I’m at least 2 months from completing my next piece, and still have to purchase the filters, lamps and a color-checker. Although I’m very confident that these components will yield excellent results, I’ll post the process and samples ASAP.


Thank you so much for the overview and links Slade! This is incredibly valuable. :heart:

I’ve used the Epson Perfection as well as the Canon Pixma for scanning. The Pixma tends to have a little digital noise that I find irritating to contend with that I don’t remember with the Perfection. I also scan and stitch together larger works but I never, ever use the software for it. I assemble in manually in Photoshop as there needs to be corrections made for distortions that occur (most prominently near the gutter.)

The biggest issue with scanning for most is found with how the perpendicular light can alter the appearance of the painting surface. Many clean gradations can suddenly appear broken, sheen disparities can appear to skyrocket, and surface anomalies that may have been hidden by the raking light from the easel are now front and center. As such, I try to do both for each piece—photograph AND scan. Far more often I go with the scan–but indeed there have been times when the camera captured the general appearance of the piece with far more fidelity.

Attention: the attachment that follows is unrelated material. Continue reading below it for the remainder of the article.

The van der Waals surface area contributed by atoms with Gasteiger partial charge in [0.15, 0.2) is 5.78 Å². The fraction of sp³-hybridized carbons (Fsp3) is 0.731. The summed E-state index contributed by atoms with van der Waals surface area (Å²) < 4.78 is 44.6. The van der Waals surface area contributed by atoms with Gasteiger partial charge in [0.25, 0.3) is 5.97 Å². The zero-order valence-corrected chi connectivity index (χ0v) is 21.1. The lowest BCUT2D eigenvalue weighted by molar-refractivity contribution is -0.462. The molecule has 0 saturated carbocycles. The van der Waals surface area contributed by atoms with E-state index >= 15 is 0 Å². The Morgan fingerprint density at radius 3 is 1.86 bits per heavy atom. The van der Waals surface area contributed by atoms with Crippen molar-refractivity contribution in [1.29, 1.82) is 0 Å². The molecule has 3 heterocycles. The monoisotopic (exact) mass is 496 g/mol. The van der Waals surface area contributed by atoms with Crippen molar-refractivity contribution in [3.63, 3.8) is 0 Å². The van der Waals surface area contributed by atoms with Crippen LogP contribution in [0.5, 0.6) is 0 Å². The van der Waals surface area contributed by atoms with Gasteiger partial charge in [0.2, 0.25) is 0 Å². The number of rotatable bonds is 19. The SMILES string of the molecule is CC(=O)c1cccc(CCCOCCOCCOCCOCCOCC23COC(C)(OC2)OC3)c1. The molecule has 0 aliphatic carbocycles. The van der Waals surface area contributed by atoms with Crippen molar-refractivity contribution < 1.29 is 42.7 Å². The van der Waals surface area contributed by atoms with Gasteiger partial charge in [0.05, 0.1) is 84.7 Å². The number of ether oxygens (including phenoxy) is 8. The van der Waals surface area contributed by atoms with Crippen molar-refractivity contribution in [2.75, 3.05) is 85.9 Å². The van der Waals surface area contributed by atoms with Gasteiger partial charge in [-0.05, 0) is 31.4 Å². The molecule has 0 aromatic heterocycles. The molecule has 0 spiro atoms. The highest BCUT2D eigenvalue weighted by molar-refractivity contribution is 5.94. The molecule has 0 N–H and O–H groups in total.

Thanks Anthony!

I agree about the scan-n-stitch software - it’s horrible! Although the Epson Perfection produces nice scans, my main issue with it is that the glass and casing are not flush. It’s recessed about 1/8", so when a painting is larger than the glass bed it doesn’t lay flush and final scan is very slightly distorted with uneven lighting. This can be fixed in photoshop but it takes a while and the final product is still a bit wonky, but I’m sure that I’m the only person who would ever notice.

I was unable to find a single definitive resource for photographing 2D artwork with high enough quality for reproduction, so I’ve decided to tackle it myself. I spoke with photographers, read countless web-articles and watched lots of videos. Either the information was outdated/obsolete, incomplete, substandard or it was professional photographer grade that would cost thou$ands and would be overkill for a professional painter’s purposes.